Image Encoding: Databending Digital Images
Module created by Alison Langmead of the Dietrich School of Arts and Sciences and the School of Computing and Information at the University of Pittsburgh
The form of image manipulation we will practice in this module is sometimes called “databending,” which is the practice of taking digital data produced in one file format and manipulating it in an application designed for another file format. In this case, we will be taking a digital image, opening it up as if it were a text file, manipulating that data as text, and then rendering the file back to our senses as an image. By doing this work, we will not only produce fascinating visual spectacles, “glitched” by this workflow of digital transformations, we will also consider the role that file standards play in our ability to interact with data.
In this exercise, you will open up an image file in the online hex editor, HexEd.it, and manipulate the image data as text. Be sure to use a copy of an image for this exercise as you don’t want to glitch an image that matters to you. Or, you can simply use one of the sample image files listed below. You will then save that text as an image file and see what your textual manipulations have done to the image data. The results may surprise you!
To complete this exercise you will need a computer with an internet connection, and an image file. This should take you about 20 minutes to complete.
Sample Image 1: Can All You Can Its a Real War Job
Sample Image 2: Ladies Shooting from a Pavilion
Professional Artists Who Use Databending Techniques
Artists such as Rosa Menkman and Daniel Temkin do not tend to “take stabs” at this sort of image manipulation as we did here, although that remains an option open to them! This type of direct, non-standard, manipulation of data streams is more like a medium that these artists have mastered. There is a type of symphony performed by computer when it reads a file, and these experts can conduct whatever they choose.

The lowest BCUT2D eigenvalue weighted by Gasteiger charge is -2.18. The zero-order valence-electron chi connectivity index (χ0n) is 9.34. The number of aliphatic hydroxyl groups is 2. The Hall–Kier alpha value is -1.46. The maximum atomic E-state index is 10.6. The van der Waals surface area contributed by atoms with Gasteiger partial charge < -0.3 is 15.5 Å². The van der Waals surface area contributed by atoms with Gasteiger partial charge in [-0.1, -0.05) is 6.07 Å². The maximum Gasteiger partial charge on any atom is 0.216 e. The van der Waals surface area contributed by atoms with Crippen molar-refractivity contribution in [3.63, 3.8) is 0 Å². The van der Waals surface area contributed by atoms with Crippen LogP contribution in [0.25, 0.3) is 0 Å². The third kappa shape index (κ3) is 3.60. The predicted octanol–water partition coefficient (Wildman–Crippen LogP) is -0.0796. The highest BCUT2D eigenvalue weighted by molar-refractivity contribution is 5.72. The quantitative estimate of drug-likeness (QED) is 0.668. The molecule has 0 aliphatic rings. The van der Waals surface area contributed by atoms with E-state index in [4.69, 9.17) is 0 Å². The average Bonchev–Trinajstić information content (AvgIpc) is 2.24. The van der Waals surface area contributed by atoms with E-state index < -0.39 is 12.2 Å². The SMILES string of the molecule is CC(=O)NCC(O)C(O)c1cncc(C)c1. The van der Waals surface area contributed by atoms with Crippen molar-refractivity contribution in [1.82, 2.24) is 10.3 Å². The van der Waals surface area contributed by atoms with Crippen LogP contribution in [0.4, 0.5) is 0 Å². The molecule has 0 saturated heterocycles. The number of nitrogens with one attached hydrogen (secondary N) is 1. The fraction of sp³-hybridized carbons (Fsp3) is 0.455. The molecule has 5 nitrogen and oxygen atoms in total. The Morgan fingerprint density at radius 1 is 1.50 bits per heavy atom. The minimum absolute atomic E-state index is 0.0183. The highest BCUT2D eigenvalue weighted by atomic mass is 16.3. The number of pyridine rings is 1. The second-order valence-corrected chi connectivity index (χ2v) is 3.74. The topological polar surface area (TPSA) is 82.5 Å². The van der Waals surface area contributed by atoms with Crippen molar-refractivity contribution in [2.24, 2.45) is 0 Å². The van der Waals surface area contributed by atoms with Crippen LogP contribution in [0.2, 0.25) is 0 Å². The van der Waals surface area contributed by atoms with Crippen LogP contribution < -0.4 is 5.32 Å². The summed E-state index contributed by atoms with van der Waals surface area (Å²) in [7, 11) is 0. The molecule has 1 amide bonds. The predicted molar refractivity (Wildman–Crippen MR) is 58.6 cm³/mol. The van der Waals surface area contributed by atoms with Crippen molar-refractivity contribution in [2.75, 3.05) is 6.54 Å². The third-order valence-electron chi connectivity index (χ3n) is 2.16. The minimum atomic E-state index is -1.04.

Other Databending Techniques
The following websites offer other techniques that you might employ to manipulate files through databending practices. Such approaches include “Data-as-Sound Editing,” “Automated Glitching,” as well as “Datamoshing.”
- Glitchet Webzine Art Resources: https://www.glitchet.com/resources
- Daniel Temkin’s Tutorials: https://danieltemkin.com/Tutorials
- Phillip Stearns’ Glitch Art Resources: https://phillipstearns.wordpress.com/glitch-art-resources/
- Files on your computer are strings of numbers that, in order to convey their meaning, require the intervention of an application to interpret them. For a human to fully engage with a digital file, the computer needs to perform the numbers.
- In order to render a digital file appropriately, knowledge extrinsic to the file itself is needed. This can come in the form of a standardized file format or another pre-existing data formatting expectation baked into a given application or operating system.
- However, this does not mean that the only applications that can open a particular data stream are those designed for its original formatting. You can choose to express yourself creatively by intentionally “misinterpreting” files with unconventional applications. You could call such work hacking or you could call it art.
- Sami Emory, “These 8 Artists Bring Glitch Art into the Real World,” Vice, November 26, 2014.
- Joe Latimer, “Glitch Art 101: Mostly Everything You Need to Know About Glitch Art,” Joe Latimer, August 1, 2019.
- Rosa Menkman, A Vehttps://beyondresolution.info/A-Vernacular-of-File-Formatsrnacular of File Formats: An Edit Guide for Compression Design, 2010.
- Colette Pomerleau, “Glitch Art Design: An Inside Look at the History and Best Uses of A Modern Trend,” 99designs, 2019.
This work is licensed under a Creative Commons Attribution 4.0 International License.